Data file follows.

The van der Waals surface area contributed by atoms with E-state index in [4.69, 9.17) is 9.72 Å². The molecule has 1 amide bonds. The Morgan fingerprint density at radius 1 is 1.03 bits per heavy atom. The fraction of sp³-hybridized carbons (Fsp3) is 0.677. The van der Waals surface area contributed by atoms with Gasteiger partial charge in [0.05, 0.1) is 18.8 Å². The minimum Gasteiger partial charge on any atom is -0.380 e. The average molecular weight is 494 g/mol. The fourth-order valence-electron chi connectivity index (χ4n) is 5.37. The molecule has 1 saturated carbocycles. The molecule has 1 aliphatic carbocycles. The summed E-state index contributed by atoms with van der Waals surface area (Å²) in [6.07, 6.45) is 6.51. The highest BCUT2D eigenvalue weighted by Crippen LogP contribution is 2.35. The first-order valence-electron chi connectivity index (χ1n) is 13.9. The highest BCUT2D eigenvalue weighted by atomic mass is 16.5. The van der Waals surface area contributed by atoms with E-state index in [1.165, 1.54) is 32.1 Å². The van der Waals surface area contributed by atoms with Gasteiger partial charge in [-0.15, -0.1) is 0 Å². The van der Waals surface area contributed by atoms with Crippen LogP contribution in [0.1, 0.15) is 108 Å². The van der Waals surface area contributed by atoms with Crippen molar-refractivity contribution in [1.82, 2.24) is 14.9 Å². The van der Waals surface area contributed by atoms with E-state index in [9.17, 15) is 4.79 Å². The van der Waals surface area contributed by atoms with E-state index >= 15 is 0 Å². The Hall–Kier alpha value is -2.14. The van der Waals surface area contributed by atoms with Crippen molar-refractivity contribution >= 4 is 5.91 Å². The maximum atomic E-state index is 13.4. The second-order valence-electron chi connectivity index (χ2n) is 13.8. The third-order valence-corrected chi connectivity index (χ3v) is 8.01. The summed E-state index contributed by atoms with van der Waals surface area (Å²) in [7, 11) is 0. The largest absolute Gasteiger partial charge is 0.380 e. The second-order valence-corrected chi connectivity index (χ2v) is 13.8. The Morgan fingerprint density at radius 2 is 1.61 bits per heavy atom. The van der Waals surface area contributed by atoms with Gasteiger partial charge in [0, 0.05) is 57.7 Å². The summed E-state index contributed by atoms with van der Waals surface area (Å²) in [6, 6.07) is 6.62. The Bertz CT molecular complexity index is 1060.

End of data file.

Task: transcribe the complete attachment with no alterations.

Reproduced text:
The van der Waals surface area contributed by atoms with E-state index in [4.69, 9.17) is 9.72 Å². The molecule has 1 amide bonds. The Morgan fingerprint density at radius 1 is 1.03 bits per heavy atom. The fraction of sp³-hybridized carbons (Fsp3) is 0.677. The van der Waals surface area contributed by atoms with Gasteiger partial charge in [0.05, 0.1) is 18.8 Å². The minimum Gasteiger partial charge on any atom is -0.380 e. The average molecular weight is 494 g/mol. The fourth-order valence-electron chi connectivity index (χ4n) is 5.37. The molecule has 1 saturated carbocycles. The molecule has 1 aliphatic carbocycles. The summed E-state index contributed by atoms with van der Waals surface area (Å²) in [6.07, 6.45) is 6.51. The highest BCUT2D eigenvalue weighted by Crippen LogP contribution is 2.35. The first-order valence-electron chi connectivity index (χ1n) is 13.9. The highest BCUT2D eigenvalue weighted by atomic mass is 16.5. The van der Waals surface area contributed by atoms with E-state index in [1.165, 1.54) is 32.1 Å². The van der Waals surface area contributed by atoms with Gasteiger partial charge in [-0.15, -0.1) is 0 Å². The van der Waals surface area contributed by atoms with Crippen LogP contribution in [0.1, 0.15) is 108 Å². The van der Waals surface area contributed by atoms with Crippen molar-refractivity contribution in [1.82, 2.24) is 14.9 Å². The van der Waals surface area contributed by atoms with E-state index in [9.17, 15) is 4.79 Å². The van der Waals surface area contributed by atoms with E-state index >= 15 is 0 Å². The Hall–Kier alpha value is -2.14. The van der Waals surface area contributed by atoms with Crippen molar-refractivity contribution >= 4 is 5.91 Å². The maximum atomic E-state index is 13.4. The second-order valence-electron chi connectivity index (χ2n) is 13.8. The third-order valence-corrected chi connectivity index (χ3v) is 8.01. The summed E-state index contributed by atoms with van der Waals surface area (Å²) in [7, 11) is 0. The largest absolute Gasteiger partial charge is 0.380 e. The second-order valence-corrected chi connectivity index (χ2v) is 13.8. The Morgan fingerprint density at radius 2 is 1.61 bits per heavy atom. The van der Waals surface area contributed by atoms with Gasteiger partial charge in [0, 0.05) is 57.7 Å². The summed E-state index contributed by atoms with van der Waals surface area (Å²) in [6, 6.07) is 6.62. The Bertz CT molecular complexity index is 1060.